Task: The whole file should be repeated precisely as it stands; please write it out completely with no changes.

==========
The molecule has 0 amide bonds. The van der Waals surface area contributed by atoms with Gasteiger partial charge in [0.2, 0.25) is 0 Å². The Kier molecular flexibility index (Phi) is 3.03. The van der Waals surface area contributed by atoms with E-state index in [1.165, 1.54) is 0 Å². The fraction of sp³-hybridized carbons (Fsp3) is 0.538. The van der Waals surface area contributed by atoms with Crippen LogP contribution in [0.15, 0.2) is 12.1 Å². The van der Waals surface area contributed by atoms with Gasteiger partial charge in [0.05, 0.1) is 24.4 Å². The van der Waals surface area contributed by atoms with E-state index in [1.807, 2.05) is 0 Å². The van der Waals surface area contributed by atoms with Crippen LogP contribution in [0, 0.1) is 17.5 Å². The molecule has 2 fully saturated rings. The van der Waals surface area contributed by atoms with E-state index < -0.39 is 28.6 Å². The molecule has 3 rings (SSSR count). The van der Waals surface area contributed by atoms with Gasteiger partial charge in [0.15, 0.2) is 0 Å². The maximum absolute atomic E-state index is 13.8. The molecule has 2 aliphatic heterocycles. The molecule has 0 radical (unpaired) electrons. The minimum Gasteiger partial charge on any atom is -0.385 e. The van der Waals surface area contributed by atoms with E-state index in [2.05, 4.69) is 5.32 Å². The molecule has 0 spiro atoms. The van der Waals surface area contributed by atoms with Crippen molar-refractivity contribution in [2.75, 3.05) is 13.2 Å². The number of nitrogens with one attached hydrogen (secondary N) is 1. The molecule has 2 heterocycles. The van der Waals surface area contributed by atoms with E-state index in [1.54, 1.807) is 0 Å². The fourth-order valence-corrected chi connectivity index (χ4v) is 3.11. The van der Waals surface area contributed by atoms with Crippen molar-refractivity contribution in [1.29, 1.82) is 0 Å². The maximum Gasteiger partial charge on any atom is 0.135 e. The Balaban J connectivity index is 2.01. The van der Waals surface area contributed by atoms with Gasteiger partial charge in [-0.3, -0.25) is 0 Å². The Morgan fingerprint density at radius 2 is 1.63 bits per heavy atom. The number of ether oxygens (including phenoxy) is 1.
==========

The molecule has 0 amide bonds. The van der Waals surface area contributed by atoms with Gasteiger partial charge in [0.2, 0.25) is 0 Å². The Kier molecular flexibility index (Phi) is 3.03. The van der Waals surface area contributed by atoms with E-state index in [1.165, 1.54) is 0 Å². The fraction of sp³-hybridized carbons (Fsp3) is 0.538. The van der Waals surface area contributed by atoms with Crippen LogP contribution in [0.15, 0.2) is 12.1 Å². The van der Waals surface area contributed by atoms with Gasteiger partial charge in [0.05, 0.1) is 24.4 Å². The van der Waals surface area contributed by atoms with E-state index in [1.807, 2.05) is 0 Å². The van der Waals surface area contributed by atoms with Crippen LogP contribution in [0, 0.1) is 17.5 Å². The molecule has 2 fully saturated rings. The van der Waals surface area contributed by atoms with E-state index < -0.39 is 28.6 Å². The molecule has 3 rings (SSSR count). The van der Waals surface area contributed by atoms with Gasteiger partial charge in [0.15, 0.2) is 0 Å². The maximum absolute atomic E-state index is 13.8. The molecule has 2 aliphatic heterocycles. The molecule has 0 radical (unpaired) electrons. The minimum Gasteiger partial charge on any atom is -0.385 e. The van der Waals surface area contributed by atoms with E-state index in [2.05, 4.69) is 5.32 Å². The molecule has 0 spiro atoms. The van der Waals surface area contributed by atoms with Crippen molar-refractivity contribution in [2.75, 3.05) is 13.2 Å². The number of nitrogens with one attached hydrogen (secondary N) is 1. The molecule has 2 heterocycles. The van der Waals surface area contributed by atoms with E-state index in [1.54, 1.807) is 0 Å². The fourth-order valence-corrected chi connectivity index (χ4v) is 3.11. The van der Waals surface area contributed by atoms with Crippen molar-refractivity contribution in [1.29, 1.82) is 0 Å². The maximum Gasteiger partial charge on any atom is 0.135 e. The Balaban J connectivity index is 2.01. The van der Waals surface area contributed by atoms with Gasteiger partial charge in [-0.3, -0.25) is 0 Å². The Morgan fingerprint density at radius 2 is 1.63 bits per heavy atom. The number of ether oxygens (including phenoxy) is 1.